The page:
Lost Lands Found is presented by Dean Stewart in partnership with Hobsons Bay City Council
Lost Lands Found is a brand new high-density development and an ecological art project being established in Logan Reserve in Altona. However, this new urban development is not highlighting people, but significantly our ecological neighbours – Altona’s local Indigenous wildflowers, grasses, herbs and lilies.
The concept of the space is to create a small ‘enhanced’ local Flowering Grasslands micro-habitat – a secret wild ecological space, a local landscape and place as if suspended in time, suspended in place: a ‘Lost Lands Found’.
Not that long ago, in the ‘Once As It Was’, Victoria and the west’s rich and biodiverse Flowering Grasslands were the largest Volcanic Plains ecosystem on earth. Stretching westwards, from what is now Melbourne, almost unbroken hundreds of kilometres into South Australia.
However, within only four generations of European settlement these once vast and radiant ecosystems are now devastated with less than 1% of our uniquely Victorian Flowering Grasslands ecosystems remaining intact. Our Victorian Flowering Grasslands ecosystem expanses have gone from one of the richest, to one of our entire nation’s most critically threatened.
This ecological art project hopes to inspire individual actions to reverse these local environmental upheavals, as well as getting the community who take the time to reflect on this space to consider not only the ecological damage but significantly to consider the opportunities. This project is also about history and our need to preserve what was important to the original custodians of this area but should have the same importance to current community custodians.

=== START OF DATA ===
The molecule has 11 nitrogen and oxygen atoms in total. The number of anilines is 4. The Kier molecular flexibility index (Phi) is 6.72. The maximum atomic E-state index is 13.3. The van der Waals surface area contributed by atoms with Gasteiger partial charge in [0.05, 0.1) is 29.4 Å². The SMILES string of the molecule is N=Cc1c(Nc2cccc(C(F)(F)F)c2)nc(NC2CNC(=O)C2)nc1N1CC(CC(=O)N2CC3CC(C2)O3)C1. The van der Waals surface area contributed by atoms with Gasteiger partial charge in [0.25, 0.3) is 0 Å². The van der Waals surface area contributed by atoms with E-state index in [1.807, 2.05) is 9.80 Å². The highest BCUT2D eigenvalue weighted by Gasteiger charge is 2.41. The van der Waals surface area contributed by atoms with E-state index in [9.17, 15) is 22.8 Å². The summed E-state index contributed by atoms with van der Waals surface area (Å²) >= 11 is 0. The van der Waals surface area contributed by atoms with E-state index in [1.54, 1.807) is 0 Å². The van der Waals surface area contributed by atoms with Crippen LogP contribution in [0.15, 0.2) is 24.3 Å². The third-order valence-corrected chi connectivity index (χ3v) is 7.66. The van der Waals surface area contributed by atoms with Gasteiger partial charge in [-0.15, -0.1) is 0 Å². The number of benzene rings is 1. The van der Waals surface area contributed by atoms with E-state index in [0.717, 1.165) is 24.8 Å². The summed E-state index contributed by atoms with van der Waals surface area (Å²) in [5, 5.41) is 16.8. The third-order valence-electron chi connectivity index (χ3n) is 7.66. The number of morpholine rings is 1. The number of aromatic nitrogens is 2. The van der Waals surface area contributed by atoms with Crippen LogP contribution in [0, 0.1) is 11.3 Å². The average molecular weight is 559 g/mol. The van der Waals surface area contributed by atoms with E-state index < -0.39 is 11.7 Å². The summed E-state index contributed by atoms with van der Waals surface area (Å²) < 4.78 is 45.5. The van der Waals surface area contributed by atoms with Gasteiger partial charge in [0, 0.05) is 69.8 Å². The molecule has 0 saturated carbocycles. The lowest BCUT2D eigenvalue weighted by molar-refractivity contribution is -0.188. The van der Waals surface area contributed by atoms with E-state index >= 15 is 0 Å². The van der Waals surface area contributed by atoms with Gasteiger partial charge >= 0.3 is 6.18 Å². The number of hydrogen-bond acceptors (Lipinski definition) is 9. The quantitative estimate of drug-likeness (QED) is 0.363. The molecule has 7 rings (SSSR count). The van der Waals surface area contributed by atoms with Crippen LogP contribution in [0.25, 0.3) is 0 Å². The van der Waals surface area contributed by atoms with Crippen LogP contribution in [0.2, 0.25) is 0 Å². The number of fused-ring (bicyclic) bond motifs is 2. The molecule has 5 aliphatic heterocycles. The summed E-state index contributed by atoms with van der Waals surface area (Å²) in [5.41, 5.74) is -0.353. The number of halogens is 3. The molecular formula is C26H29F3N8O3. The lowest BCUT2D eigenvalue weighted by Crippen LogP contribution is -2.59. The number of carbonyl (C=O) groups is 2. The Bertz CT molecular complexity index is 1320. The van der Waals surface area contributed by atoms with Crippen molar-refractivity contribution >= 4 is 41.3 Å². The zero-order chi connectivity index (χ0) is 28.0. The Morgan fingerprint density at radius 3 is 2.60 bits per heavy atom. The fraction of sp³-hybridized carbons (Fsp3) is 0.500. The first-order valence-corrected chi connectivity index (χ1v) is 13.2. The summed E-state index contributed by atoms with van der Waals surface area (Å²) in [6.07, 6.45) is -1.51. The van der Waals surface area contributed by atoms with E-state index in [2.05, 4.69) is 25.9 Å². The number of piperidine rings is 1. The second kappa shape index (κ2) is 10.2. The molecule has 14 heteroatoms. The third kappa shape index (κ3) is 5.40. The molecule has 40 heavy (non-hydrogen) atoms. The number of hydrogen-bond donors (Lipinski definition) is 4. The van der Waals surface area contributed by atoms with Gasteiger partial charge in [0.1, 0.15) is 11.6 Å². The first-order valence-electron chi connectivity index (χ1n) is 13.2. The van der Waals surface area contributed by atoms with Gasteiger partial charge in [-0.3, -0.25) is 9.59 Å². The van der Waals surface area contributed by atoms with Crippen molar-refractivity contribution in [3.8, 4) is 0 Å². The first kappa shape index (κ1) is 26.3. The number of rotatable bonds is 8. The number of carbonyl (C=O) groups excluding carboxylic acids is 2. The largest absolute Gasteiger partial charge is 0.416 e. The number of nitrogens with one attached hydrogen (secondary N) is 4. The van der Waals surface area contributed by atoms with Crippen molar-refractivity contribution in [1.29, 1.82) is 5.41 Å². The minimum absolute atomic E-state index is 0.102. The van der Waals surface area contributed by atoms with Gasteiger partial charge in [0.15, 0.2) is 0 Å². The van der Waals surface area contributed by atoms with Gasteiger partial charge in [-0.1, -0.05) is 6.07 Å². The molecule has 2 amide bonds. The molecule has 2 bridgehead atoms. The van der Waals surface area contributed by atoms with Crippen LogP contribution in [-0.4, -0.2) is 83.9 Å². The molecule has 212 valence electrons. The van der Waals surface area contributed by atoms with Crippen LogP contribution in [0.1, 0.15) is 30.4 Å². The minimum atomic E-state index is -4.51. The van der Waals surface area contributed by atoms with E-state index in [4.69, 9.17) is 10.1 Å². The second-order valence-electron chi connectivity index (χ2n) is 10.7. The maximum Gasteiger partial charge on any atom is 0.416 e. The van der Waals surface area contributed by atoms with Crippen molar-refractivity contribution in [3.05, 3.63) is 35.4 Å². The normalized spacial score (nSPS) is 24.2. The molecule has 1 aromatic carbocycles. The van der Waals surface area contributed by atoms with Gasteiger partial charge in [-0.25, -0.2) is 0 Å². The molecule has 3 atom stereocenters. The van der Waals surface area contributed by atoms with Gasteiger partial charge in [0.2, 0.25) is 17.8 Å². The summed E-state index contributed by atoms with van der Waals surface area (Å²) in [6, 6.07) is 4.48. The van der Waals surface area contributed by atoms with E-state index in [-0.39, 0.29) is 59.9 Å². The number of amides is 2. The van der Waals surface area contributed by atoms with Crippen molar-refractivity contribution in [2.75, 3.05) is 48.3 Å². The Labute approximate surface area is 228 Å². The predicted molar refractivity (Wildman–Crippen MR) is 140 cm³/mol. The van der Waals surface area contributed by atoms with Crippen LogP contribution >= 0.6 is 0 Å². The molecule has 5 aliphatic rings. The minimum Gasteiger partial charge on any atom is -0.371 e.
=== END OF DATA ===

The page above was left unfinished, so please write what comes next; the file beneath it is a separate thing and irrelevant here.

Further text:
The project also hopes to inspire the community to make deep personal connections to their local landscape, to re-acquaint one’s self with the local environment, be a part of the complexity, the immense intricate beauty, and the ecological richness of what is right under our feet in our own backyard.
Reconciliation is not just between black and white,
But it is a reconciliation of us all, as a people back with the land
For we are all the newest custodians and caretakers of this ancient lands
Which we now all call Our Home!
Lost Lands Found is located next to the Altona Homestead in Logan Reserve, and the Altona-Laverton Historical Society members are extremely supportive of this project and its link to pre-European settlement. In May and June 2019, we invite locals to watch as the seedlings grow and the insects move in. It’s expected that you will see best results in November.
For more information on Lost Lands Found please contact firstname.lastname@example.org